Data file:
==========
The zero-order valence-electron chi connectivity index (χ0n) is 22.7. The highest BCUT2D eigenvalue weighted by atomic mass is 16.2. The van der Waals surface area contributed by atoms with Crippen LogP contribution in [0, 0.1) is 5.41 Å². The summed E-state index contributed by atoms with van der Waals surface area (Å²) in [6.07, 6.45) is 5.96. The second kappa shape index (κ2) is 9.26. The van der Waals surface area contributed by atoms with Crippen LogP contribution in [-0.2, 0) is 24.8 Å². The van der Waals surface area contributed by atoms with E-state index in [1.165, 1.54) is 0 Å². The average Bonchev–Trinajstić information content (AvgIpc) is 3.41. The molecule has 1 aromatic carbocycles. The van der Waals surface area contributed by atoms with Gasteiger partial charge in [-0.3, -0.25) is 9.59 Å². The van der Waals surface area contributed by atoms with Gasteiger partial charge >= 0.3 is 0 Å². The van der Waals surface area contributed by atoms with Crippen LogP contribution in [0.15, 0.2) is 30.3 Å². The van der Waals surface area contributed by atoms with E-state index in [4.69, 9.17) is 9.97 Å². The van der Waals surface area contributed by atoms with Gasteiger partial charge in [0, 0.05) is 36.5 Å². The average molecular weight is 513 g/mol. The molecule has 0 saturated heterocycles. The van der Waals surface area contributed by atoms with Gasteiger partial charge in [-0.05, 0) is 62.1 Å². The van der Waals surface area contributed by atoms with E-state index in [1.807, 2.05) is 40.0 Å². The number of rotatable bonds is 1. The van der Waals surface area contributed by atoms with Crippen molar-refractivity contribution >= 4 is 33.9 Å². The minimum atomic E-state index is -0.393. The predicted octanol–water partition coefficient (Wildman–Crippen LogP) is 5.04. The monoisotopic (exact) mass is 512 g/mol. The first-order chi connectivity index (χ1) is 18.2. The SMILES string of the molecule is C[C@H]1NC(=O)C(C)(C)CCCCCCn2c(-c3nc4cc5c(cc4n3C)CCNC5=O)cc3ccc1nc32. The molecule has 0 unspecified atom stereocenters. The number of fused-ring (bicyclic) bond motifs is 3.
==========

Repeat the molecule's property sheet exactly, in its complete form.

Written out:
The zero-order valence-electron chi connectivity index (χ0n) is 22.7. The highest BCUT2D eigenvalue weighted by atomic mass is 16.2. The van der Waals surface area contributed by atoms with Crippen LogP contribution in [0, 0.1) is 5.41 Å². The summed E-state index contributed by atoms with van der Waals surface area (Å²) in [6.07, 6.45) is 5.96. The second kappa shape index (κ2) is 9.26. The van der Waals surface area contributed by atoms with Crippen LogP contribution in [-0.2, 0) is 24.8 Å². The van der Waals surface area contributed by atoms with E-state index in [1.165, 1.54) is 0 Å². The average Bonchev–Trinajstić information content (AvgIpc) is 3.41. The molecule has 1 aromatic carbocycles. The van der Waals surface area contributed by atoms with Gasteiger partial charge in [-0.3, -0.25) is 9.59 Å². The van der Waals surface area contributed by atoms with Gasteiger partial charge >= 0.3 is 0 Å². The van der Waals surface area contributed by atoms with Crippen LogP contribution in [0.15, 0.2) is 30.3 Å². The van der Waals surface area contributed by atoms with E-state index in [4.69, 9.17) is 9.97 Å². The van der Waals surface area contributed by atoms with Gasteiger partial charge in [0, 0.05) is 36.5 Å². The average molecular weight is 513 g/mol. The molecule has 0 saturated heterocycles. The van der Waals surface area contributed by atoms with Gasteiger partial charge in [-0.05, 0) is 62.1 Å². The van der Waals surface area contributed by atoms with E-state index in [1.807, 2.05) is 40.0 Å². The number of rotatable bonds is 1. The van der Waals surface area contributed by atoms with Crippen molar-refractivity contribution >= 4 is 33.9 Å². The minimum atomic E-state index is -0.393. The predicted octanol–water partition coefficient (Wildman–Crippen LogP) is 5.04. The monoisotopic (exact) mass is 512 g/mol. The first-order chi connectivity index (χ1) is 18.2. The SMILES string of the molecule is C[C@H]1NC(=O)C(C)(C)CCCCCCn2c(-c3nc4cc5c(cc4n3C)CCNC5=O)cc3ccc1nc32. The molecule has 0 unspecified atom stereocenters. The number of fused-ring (bicyclic) bond motifs is 3.